Auditory comprehension of language is fundamental to human communication and is often disrupted in neurological disorders for reasons that are incompletely understood. The overarching goal of the proposal is to understand the neural basis of auditory language comprehension and therefore open the door to effective interventions. We use complementary lesion/stroke-based and functional MRI methods to address three specific aims.
Aim 1 : Understand the neural basis of speech perception. The idea that the motor system may play a prominent role in speech perception has gained much popularity. We have argued instead that speech perception is bilaterally organized in the superior temporal lobes with minimal frontal/motor modulation. Experiments proposed under this aim test these competing ideas using both comprehension and syllable discrimination tasks and signal detection methods.
Aim 2 : Understand the role of extra-auditory influences on speech perception/comprehension. Speech perception is influenced by contextual information. Here we examine the influence of two cues, visual speech and word-level information. We hypothesize that temporal lobe circuits are primarily responsible for both of these sources of influence on speech perception. Our proposed studies will test this hypothesis.
Aim 3 : Understand the neural basis of sentence-level processing. Speech perception and word comprehension are critical for comprehension, but effective communication relies additionally on higher-order processes such as those involved in sentence comprehension. We propose studies aimed at testing our hypothesis that anterior temporal regions are particularly important for integrating lexical and syntactic information to derive sentence meaning. Methodologically, this program is driven by a commitment to the view that multiple methods are required for deriving a complete picture of a neural process. To speed the pace of lesion work, which can be laboriously slow, we have developed a Multisite Aphasia Research Consortium (MARC) that will enable us to collect data at an unprecedented pace. This will remove a critical barrier to rapid progress by quickly accruing the large samples needed for quantitative lesion-behavior correlation analyses.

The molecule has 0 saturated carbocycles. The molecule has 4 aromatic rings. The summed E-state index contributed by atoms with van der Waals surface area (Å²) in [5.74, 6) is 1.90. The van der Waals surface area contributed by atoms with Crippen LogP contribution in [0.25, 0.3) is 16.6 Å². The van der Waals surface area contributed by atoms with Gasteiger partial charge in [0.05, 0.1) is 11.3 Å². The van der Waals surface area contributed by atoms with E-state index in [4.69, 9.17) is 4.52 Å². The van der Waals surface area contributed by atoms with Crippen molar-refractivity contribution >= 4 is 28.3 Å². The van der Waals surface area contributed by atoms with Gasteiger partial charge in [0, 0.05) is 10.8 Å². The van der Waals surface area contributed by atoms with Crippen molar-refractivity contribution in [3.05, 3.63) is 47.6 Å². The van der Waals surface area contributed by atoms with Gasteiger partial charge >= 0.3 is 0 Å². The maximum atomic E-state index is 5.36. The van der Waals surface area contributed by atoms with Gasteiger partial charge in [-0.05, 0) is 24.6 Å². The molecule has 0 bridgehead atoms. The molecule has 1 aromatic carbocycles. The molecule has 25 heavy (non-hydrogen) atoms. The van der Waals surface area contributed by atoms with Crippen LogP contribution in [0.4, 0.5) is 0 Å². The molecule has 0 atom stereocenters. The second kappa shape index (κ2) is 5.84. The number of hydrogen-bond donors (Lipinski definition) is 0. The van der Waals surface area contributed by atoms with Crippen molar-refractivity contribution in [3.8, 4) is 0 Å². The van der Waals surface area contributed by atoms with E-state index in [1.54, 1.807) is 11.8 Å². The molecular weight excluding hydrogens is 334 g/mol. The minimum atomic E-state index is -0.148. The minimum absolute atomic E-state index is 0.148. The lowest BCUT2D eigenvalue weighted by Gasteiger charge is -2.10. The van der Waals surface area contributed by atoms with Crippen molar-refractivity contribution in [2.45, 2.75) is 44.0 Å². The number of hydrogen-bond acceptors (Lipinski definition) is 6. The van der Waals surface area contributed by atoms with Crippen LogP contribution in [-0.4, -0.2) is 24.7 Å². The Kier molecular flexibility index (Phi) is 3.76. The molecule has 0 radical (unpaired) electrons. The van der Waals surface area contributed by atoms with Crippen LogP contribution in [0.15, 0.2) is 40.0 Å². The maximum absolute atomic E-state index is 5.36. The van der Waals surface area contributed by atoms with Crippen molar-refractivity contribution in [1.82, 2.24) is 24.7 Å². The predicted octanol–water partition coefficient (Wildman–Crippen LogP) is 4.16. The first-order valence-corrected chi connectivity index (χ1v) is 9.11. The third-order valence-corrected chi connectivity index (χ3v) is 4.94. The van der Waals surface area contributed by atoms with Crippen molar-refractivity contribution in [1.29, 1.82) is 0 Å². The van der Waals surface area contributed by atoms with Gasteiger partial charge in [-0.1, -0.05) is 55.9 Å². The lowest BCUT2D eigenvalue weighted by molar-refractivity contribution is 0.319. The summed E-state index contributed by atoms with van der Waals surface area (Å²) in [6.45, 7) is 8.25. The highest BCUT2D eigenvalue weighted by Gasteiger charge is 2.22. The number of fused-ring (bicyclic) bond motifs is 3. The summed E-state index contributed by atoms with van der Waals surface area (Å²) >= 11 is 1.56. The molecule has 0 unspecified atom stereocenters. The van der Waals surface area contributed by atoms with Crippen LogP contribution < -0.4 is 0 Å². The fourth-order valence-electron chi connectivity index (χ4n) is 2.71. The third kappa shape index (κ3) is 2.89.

Language disorders affect millions of people in the United States, and deficits in comprehending speech are a prominent component of many of these disorders. By studying the basis for auditory comprehension deficits in brain injury and by mapping these systems in healthy adults we will gain a more complete understanding of what going wrong, leading to more targeted therapeutic approaches to treatment of language dysfunction. !
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